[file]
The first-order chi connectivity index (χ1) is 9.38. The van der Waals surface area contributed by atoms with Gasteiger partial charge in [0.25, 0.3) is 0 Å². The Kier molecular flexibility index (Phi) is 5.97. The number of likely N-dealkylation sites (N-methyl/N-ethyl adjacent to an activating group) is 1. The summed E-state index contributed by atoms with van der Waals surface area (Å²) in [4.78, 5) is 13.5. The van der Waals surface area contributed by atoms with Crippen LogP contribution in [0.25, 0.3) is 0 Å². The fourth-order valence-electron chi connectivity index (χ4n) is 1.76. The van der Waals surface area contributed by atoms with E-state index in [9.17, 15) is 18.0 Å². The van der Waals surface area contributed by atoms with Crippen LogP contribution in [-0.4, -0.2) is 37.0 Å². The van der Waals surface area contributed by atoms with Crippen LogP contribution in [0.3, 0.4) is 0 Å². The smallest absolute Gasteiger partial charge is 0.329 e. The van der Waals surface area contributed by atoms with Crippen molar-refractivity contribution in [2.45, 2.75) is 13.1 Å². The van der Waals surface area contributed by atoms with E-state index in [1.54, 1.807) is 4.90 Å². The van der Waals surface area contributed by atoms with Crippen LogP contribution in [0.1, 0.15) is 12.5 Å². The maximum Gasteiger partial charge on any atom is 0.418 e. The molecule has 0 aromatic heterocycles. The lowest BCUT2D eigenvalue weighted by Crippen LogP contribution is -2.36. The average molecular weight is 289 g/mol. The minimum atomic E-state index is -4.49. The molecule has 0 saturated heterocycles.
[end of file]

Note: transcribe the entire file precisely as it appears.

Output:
The first-order chi connectivity index (χ1) is 9.38. The van der Waals surface area contributed by atoms with Gasteiger partial charge in [0.25, 0.3) is 0 Å². The Kier molecular flexibility index (Phi) is 5.97. The number of likely N-dealkylation sites (N-methyl/N-ethyl adjacent to an activating group) is 1. The summed E-state index contributed by atoms with van der Waals surface area (Å²) in [4.78, 5) is 13.5. The van der Waals surface area contributed by atoms with Crippen LogP contribution in [0.25, 0.3) is 0 Å². The fourth-order valence-electron chi connectivity index (χ4n) is 1.76. The van der Waals surface area contributed by atoms with E-state index in [9.17, 15) is 18.0 Å². The van der Waals surface area contributed by atoms with Crippen LogP contribution in [-0.4, -0.2) is 37.0 Å². The van der Waals surface area contributed by atoms with Crippen LogP contribution in [0.3, 0.4) is 0 Å². The smallest absolute Gasteiger partial charge is 0.329 e. The van der Waals surface area contributed by atoms with Crippen molar-refractivity contribution in [2.45, 2.75) is 13.1 Å². The van der Waals surface area contributed by atoms with E-state index in [1.54, 1.807) is 4.90 Å². The van der Waals surface area contributed by atoms with Crippen LogP contribution in [0.1, 0.15) is 12.5 Å². The maximum Gasteiger partial charge on any atom is 0.418 e. The molecule has 0 aromatic heterocycles. The lowest BCUT2D eigenvalue weighted by Crippen LogP contribution is -2.36. The average molecular weight is 289 g/mol. The minimum atomic E-state index is -4.49. The molecule has 0 saturated heterocycles.